I know this because I did fall into this trap and if not for God’s mercy, I will forever be lost into the abysmal of falsehood. I never knew when I started reading Kabbalah, Rosicrucianism and the rest. It just happened so fast.

    But I thank God for saving me from the hands of the destroyer.

    May our Lord Jesus Christ continue to strengthen us in this pilgrim journey.

    • John Boruff says:

      I apologize if my use of the word “mysticism” is misleading. It is a very misleading word and often makes people think about Eastern religion, the occult, etc. All I am referring to is charismatic Christianity in church history. Some scholars like to use the word “mysticism” to describe any religious expression that contains: 1. Feeling God’s Spirit. 2. Dreams, visions, and the voice of God. 3. Physical healing and casting out demons. 4. Ecstasy. 5. Nature miracles. Personally the “mysticism” I can identify with is evangelical and Trinitarian: Catholic, Quaker, Methodist, revivalist, holiness, Azusa Street, Assemblies of God, charismatic, Vineyard churches, etc.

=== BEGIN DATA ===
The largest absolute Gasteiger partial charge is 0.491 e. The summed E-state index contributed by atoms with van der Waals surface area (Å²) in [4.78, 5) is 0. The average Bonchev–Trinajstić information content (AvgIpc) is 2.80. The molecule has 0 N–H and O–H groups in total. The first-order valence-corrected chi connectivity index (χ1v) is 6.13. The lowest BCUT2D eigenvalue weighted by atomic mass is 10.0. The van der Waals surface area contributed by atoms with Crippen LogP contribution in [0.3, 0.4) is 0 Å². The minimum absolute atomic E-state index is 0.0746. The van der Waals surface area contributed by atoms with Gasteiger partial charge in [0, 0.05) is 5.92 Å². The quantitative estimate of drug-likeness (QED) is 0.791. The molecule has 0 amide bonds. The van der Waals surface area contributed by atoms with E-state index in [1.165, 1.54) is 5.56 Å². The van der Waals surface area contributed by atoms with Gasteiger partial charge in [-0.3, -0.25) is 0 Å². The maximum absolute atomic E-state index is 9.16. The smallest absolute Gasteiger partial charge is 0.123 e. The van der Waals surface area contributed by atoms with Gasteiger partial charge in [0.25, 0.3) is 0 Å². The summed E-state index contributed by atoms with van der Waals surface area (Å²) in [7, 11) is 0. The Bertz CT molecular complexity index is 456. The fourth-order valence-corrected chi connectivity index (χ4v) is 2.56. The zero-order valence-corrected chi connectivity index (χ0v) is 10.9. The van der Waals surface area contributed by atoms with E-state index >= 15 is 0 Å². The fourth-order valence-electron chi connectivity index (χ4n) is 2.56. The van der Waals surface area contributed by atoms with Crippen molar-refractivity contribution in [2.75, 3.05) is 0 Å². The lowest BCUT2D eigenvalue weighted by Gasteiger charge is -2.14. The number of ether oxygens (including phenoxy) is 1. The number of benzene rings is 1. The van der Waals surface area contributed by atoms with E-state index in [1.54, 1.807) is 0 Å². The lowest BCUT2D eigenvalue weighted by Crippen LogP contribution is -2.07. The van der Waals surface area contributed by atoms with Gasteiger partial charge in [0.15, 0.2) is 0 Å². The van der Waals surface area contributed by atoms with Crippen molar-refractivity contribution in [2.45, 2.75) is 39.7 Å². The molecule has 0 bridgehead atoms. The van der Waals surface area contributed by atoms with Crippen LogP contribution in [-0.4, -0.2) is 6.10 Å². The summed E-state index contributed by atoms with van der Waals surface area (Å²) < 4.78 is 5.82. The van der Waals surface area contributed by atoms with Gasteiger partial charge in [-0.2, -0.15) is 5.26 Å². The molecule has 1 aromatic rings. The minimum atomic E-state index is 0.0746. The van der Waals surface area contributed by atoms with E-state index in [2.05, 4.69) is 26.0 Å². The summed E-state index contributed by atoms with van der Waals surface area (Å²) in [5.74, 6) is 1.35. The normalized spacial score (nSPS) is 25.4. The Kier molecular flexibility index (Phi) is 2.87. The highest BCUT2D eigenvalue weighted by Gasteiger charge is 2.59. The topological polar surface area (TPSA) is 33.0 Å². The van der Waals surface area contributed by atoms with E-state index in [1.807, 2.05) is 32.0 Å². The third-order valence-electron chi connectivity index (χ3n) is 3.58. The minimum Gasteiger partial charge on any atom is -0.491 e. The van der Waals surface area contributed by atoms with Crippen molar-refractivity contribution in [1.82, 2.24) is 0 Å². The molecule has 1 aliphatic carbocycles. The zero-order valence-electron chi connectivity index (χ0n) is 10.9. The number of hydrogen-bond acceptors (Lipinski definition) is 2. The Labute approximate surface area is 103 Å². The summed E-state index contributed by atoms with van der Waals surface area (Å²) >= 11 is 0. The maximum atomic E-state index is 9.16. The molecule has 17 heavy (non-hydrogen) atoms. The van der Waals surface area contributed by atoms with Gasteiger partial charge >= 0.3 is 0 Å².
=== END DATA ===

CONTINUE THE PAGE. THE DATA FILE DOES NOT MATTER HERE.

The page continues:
• I understand your context of usage. The word Mysticism wouldn’t have put panic in the hearts of true christian if not for the falsehood infiltration. I am really influenced by the teachings of tozer and wesley, and I know they are “mystic” in the proper sense. So no need of excuse to give if anyone raise an eyebrow on me.

        Thanks. Regards.